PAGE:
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Batman Benz begins: Restoring a Mercedes-Benz 200D Fintail (Part 1)

To keep a restoration blog going without a project car is pretty tough, hence the absence of regular updates from me in recent months. I know it has been a while, but I'm finally back with something new.

But before I introduce my next project, I must say thank you to everyone who has been following this blog. It's been quite some time now, but the 1976 Mitsubishi Galant wagon that I restored almost four years ago is still running excellently and is as roadworthy as ever. That Galant is priceless to me, and it will still be making appearances here every now and then. New readers who are curious about the wagon can backtrack to older entries that document its restoration in full.

But now, it is time to get my hands dirty with some rusty metal of the German variety. Meet Project Fintail.


Batman Benz begins: Restoring a Mercedes-Benz 200D Fintail (Part 1)

This is a W110-body 1967 Mercedes-Benz 200D. Local enthusiasts like to call it the "Batman" Benz because of its tail fins. In Germany, it is nicknamed the "Heckflosse." Other folks call it the good-old "Fintail." Entry-level variants like the 190, the 200, and the 200D were very common back then and even saw use as taxis. The exclusive top-of-the-line variants were the 230SE and the 300SE. These shared the same shape with the more affordable variants, with major differences in trim level and engine choices.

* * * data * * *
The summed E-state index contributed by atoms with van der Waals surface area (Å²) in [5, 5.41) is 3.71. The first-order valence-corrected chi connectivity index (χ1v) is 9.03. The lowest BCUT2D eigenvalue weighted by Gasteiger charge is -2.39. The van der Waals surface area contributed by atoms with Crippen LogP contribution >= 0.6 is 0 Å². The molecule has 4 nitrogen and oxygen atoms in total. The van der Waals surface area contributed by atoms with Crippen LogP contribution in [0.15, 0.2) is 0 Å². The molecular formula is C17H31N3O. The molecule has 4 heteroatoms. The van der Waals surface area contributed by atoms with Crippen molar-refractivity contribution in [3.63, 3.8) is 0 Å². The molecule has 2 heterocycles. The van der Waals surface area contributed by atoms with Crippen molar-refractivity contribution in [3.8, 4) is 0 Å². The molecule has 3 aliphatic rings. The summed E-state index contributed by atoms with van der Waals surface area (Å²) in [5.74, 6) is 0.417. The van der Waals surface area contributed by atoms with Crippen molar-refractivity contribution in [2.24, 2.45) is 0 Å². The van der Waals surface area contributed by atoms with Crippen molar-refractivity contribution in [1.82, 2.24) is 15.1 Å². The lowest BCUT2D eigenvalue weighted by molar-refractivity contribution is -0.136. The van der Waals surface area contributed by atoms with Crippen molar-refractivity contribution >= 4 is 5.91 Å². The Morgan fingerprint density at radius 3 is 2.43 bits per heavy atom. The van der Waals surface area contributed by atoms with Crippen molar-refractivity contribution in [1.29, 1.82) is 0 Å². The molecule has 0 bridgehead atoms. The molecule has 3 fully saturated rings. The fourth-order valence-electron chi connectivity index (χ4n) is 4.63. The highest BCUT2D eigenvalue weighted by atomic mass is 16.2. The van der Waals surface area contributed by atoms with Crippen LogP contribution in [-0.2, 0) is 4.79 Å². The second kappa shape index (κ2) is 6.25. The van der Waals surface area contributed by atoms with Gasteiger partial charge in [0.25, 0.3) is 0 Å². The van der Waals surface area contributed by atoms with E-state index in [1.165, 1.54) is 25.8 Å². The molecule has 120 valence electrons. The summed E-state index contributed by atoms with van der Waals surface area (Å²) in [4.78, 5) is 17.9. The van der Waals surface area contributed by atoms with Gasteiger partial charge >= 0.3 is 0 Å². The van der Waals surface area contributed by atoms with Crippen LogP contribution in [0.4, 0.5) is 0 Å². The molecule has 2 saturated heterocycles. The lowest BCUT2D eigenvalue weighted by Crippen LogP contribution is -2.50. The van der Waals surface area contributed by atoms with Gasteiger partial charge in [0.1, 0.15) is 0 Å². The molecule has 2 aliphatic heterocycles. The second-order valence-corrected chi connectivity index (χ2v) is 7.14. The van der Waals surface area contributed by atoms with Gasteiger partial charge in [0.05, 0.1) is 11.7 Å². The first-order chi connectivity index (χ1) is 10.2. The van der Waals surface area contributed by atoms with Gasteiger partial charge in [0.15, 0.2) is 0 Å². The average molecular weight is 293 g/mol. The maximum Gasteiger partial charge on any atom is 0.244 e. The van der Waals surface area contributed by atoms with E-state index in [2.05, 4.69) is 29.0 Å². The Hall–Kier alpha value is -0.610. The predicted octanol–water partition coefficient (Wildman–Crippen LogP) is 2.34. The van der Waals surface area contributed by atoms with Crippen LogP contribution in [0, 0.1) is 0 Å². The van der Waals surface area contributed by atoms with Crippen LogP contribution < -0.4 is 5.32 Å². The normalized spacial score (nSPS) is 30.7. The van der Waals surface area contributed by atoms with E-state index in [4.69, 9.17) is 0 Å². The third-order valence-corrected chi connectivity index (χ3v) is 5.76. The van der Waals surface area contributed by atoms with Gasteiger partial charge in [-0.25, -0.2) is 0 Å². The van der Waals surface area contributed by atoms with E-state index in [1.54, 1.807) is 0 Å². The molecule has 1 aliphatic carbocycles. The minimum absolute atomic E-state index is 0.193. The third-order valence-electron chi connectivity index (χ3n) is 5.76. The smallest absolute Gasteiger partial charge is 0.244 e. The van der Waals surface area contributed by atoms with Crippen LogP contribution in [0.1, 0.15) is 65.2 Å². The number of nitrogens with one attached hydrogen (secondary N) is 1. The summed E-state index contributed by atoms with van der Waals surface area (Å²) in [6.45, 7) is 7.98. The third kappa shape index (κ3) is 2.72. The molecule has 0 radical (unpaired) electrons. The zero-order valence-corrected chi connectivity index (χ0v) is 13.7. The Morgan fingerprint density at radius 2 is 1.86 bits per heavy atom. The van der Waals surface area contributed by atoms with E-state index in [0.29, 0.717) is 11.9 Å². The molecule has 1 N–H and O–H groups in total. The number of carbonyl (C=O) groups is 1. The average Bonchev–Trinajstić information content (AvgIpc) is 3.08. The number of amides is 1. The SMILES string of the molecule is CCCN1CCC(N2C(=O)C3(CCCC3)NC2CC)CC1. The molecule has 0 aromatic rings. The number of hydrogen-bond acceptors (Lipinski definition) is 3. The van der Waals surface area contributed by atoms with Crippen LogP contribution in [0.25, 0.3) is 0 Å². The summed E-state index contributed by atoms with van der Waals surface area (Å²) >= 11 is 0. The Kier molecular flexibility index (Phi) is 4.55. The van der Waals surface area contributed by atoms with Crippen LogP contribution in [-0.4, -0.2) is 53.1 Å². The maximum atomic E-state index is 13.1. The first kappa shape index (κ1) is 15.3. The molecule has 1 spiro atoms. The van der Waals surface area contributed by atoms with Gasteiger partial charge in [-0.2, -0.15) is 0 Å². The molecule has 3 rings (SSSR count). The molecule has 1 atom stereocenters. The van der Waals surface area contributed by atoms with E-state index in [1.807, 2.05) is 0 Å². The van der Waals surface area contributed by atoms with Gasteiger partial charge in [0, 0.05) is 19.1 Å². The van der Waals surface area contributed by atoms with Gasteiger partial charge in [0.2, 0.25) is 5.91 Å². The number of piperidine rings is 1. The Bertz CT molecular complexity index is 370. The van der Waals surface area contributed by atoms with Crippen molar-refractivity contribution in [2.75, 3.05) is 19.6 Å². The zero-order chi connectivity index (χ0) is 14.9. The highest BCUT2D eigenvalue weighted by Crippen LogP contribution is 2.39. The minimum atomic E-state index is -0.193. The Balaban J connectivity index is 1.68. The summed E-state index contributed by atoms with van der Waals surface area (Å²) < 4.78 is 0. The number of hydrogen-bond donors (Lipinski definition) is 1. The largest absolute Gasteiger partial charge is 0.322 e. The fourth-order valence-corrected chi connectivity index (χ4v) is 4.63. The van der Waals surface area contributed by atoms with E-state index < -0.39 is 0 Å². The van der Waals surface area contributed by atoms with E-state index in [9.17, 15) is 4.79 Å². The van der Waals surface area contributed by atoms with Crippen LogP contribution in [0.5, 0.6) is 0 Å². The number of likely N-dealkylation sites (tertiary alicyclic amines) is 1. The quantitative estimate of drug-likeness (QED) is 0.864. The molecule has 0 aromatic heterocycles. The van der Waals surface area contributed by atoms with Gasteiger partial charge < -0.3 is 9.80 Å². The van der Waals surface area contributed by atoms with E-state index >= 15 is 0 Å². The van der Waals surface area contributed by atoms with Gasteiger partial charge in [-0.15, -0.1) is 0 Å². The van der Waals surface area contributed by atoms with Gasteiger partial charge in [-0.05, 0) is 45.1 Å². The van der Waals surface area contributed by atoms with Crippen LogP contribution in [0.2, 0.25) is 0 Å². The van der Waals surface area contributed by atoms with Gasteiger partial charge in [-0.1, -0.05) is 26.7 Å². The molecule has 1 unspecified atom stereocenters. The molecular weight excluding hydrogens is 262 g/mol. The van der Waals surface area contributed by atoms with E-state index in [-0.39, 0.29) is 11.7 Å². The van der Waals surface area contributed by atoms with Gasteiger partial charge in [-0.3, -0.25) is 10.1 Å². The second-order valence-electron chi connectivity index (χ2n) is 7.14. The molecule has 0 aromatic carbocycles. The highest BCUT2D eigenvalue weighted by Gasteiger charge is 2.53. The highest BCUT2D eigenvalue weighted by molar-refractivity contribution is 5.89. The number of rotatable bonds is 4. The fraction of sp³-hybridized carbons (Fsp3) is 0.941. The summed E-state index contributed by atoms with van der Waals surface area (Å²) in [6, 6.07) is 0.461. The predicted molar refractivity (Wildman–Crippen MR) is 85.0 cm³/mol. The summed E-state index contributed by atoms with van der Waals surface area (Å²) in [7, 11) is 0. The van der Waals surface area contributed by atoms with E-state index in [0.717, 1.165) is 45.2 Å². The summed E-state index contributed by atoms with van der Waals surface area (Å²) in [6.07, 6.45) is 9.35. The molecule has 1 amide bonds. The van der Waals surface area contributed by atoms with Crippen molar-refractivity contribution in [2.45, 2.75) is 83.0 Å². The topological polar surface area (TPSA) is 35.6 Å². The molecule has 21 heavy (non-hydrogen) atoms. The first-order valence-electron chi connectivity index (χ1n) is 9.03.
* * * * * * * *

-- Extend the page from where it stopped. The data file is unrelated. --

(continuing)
The Fintail is unique because it is the only Mercedes-Benz that has tail fins--a flashy American styling cue that gained popularity during the space race. I'm personally a sucker for tail fins. I love them to death. So, even if chances are slim that I will ever own a 1962 Cadillac Coupe DeVille, at least I have this Mercedes in my garage for my tail-fin fix.


Batman Benz begins: Restoring a Mercedes-Benz 200D Fintail (Part 1)

Batman Benz begins: Restoring a Mercedes-Benz 200D Fintail (Part 1)

A little history: This car belonged to my late father, and it has been sitting in our garage, stuck in place, for 21 years. To make a long story short, one day in 1992 it could no longer climb our very, very steep driveway in our house in Baguio. So it stayed parked, slowly rusting away. There were a few attempts to get it running again, but no luck getting back on the road. Its paltry engine could no longer haul the heavy chassis up a steep grade.


Batman Benz begins: Restoring a Mercedes-Benz 200D Fintail (Part 1)

Batman Benz begins: Restoring a Mercedes-Benz 200D Fintail (Part 1)

A few years ago, I had the choice of fixing up either this Benz or the Galant wagon. I went with the latter because even if the Galant's body was in very bad shape, at least it was a running car. It was quite the opposite with the Mercedes.


But because of recent developments, I think that the time is ripe for Batman to finally return.

Progress will be slow because I plan to strictly stay within a budget. But I will keep you all posted with updates--and, of course, share whatever I learn along the way. Major obstacles are the engine that hasn't been started in decades, and the very steep driveway that trapped this car in the first place. This is my first time to work on a European model, so I'm sure there will be challenges along the way. Still, it should be fun.

Do keep checking this space. Happy New Year, everybody!

Paulo Rafael Subido
Editor in Chief
Top Gear Philippines' editor in chief is a driving addict, but with a taste for old-school metal. He loves spending the day in the talyer, working on his cars as a form of relaxation.
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